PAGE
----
Sister of the Groom (CREDIT: Saban Films/YouTube Screenshot)

Starring: Alicia Silverstone, Tom Everett Scott, Jake Hoffman, Mathilde Ollivier, Mark Blum, Charlie Bewley

Director: Amy Miller Gross

Running Time: 92 Minutes

Rating: R for Language, Casual Nudity, and Molly in the Wedding Cake

Release Date: December 18, 2020 (Theaters/Digital/On Demand)

Alicia Silverstone is an immensely charming person, and yet somehow Sister of the Groom has the temerity to ask her to be immensely un-charming. She plays Audrey, the titular sister of the groom, and that’s not an individual who should be commanding attention on the wedding day. But typically a movie’s main character does indeed command the most attention, so we find ourselves at an impasse immediately. That’s not a place I like to find myself with Silverstone, but actors should certainly be allowed to stretch themselves beyond where they’ve been pegged. In this case, that stretch is quite the challenge, and the end result lays bare the difficulty of delivering on it.

Audrey has a lot of stressors in her life, perhaps more than most people do, but she also has a way of behaving, particularly during her brother’s matrimonial weekend, that mainly serves to amplify all that stress. She’s trying to get back into the swing of her architecture career, so she doesn’t appreciate that her bro Liam (Jake Hoffman) has hired her ex-boyfriend for a job she assumed was hers. She also is no big fan of his significantly younger French fiance Clemence (Mathilde Ollivier), but you kind of get the sense that she might not approve of any potential sisters-in-law. On top of all that, she’s viscerally insecure about her pregnancy-altered belly. At least she seems to be affectionate with her husband Ethan (Tom Everett Scott), although it’s not much of a surprise when it becomes clear that there’s actually a lot of strife bubbling barely beneath the surface there.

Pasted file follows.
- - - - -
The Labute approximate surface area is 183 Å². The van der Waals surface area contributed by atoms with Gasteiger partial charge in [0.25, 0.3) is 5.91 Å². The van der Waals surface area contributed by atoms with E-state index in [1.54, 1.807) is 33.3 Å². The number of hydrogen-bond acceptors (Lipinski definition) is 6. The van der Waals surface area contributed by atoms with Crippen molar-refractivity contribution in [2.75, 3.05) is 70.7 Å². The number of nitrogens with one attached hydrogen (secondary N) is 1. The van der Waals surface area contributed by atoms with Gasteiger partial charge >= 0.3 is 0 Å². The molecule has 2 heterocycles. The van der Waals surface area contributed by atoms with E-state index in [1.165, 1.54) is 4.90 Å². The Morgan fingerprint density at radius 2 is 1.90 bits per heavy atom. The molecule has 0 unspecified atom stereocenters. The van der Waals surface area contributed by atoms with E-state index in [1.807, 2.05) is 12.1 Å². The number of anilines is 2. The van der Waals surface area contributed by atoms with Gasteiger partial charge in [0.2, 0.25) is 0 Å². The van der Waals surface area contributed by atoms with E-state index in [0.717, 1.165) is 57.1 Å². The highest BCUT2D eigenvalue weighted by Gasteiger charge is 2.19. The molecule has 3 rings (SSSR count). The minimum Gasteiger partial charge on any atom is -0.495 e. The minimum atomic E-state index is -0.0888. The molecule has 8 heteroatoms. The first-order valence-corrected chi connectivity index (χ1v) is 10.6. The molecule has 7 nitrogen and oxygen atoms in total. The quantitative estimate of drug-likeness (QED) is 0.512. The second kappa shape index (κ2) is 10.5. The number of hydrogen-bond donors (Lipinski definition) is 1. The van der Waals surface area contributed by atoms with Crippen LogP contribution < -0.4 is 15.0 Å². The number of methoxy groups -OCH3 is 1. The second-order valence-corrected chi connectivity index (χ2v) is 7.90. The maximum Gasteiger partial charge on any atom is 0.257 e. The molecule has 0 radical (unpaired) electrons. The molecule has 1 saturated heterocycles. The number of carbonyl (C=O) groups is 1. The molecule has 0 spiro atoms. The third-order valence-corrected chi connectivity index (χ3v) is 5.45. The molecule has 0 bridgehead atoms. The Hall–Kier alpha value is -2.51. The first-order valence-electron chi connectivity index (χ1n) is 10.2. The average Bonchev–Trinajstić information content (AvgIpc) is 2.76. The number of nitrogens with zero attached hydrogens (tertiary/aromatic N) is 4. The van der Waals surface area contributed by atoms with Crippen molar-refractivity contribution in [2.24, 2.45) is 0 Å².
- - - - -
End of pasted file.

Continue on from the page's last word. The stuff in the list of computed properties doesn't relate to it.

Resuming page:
If you’re a fan of angsty cinematic family gatherings like The Family Stone or Home for the Holidays or (to keep it wedding-themed) Rachel Getting Married, Sister of the Groom might offer something to entertain you. But from my vantage point, it leans too hard into the unpleasantness and struggles to tease out any profundity. I’ve got to at least give Silverstone credit for so thoroughly stripping herself of any emotional vanity. Alas, though, she didn’t convince me that that was a good idea.

Sister of the Groom is Recommended If You Like: Unrelenting angst

Grade: 2 out of 5 Chuppahs